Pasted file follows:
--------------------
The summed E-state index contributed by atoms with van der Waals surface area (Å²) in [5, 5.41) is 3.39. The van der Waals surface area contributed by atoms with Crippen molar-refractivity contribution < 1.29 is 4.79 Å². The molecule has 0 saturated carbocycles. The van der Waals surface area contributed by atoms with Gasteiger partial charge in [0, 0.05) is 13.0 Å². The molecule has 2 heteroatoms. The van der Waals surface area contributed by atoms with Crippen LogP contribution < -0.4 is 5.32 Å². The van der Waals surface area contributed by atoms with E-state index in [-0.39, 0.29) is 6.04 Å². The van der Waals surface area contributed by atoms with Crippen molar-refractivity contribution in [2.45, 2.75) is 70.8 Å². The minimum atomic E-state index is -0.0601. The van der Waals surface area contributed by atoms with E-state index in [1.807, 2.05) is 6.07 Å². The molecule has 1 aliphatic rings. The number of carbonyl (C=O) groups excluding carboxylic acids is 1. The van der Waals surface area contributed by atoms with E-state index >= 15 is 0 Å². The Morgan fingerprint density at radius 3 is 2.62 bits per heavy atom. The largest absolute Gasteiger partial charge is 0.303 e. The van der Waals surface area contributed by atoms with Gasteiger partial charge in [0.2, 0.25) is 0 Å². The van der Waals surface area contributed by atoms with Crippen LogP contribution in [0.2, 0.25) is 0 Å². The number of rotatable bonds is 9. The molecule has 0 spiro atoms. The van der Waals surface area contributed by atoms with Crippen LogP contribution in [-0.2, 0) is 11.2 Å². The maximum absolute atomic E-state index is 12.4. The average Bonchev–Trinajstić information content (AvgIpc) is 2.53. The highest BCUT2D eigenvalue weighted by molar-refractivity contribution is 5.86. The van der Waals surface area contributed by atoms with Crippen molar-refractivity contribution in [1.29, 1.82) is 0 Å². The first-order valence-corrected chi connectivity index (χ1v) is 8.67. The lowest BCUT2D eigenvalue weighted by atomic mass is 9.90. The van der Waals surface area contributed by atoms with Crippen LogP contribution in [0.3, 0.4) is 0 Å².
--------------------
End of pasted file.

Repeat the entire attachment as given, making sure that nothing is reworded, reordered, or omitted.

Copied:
The summed E-state index contributed by atoms with van der Waals surface area (Å²) in [5, 5.41) is 3.39. The van der Waals surface area contributed by atoms with Crippen molar-refractivity contribution < 1.29 is 4.79 Å². The molecule has 0 saturated carbocycles. The van der Waals surface area contributed by atoms with Gasteiger partial charge in [0, 0.05) is 13.0 Å². The molecule has 2 heteroatoms. The van der Waals surface area contributed by atoms with Crippen LogP contribution < -0.4 is 5.32 Å². The van der Waals surface area contributed by atoms with E-state index in [-0.39, 0.29) is 6.04 Å². The van der Waals surface area contributed by atoms with Crippen molar-refractivity contribution in [2.45, 2.75) is 70.8 Å². The minimum atomic E-state index is -0.0601. The van der Waals surface area contributed by atoms with E-state index in [1.807, 2.05) is 6.07 Å². The molecule has 1 aliphatic rings. The number of carbonyl (C=O) groups excluding carboxylic acids is 1. The van der Waals surface area contributed by atoms with E-state index >= 15 is 0 Å². The Morgan fingerprint density at radius 3 is 2.62 bits per heavy atom. The largest absolute Gasteiger partial charge is 0.303 e. The van der Waals surface area contributed by atoms with Gasteiger partial charge in [0.2, 0.25) is 0 Å². The van der Waals surface area contributed by atoms with Crippen LogP contribution in [0.2, 0.25) is 0 Å². The number of rotatable bonds is 9. The molecule has 0 spiro atoms. The van der Waals surface area contributed by atoms with Crippen LogP contribution in [-0.2, 0) is 11.2 Å². The maximum absolute atomic E-state index is 12.4. The average Bonchev–Trinajstić information content (AvgIpc) is 2.53. The highest BCUT2D eigenvalue weighted by molar-refractivity contribution is 5.86. The van der Waals surface area contributed by atoms with Crippen molar-refractivity contribution in [1.29, 1.82) is 0 Å². The first-order valence-corrected chi connectivity index (χ1v) is 8.67. The lowest BCUT2D eigenvalue weighted by atomic mass is 9.90. The van der Waals surface area contributed by atoms with Crippen LogP contribution in [0.3, 0.4) is 0 Å².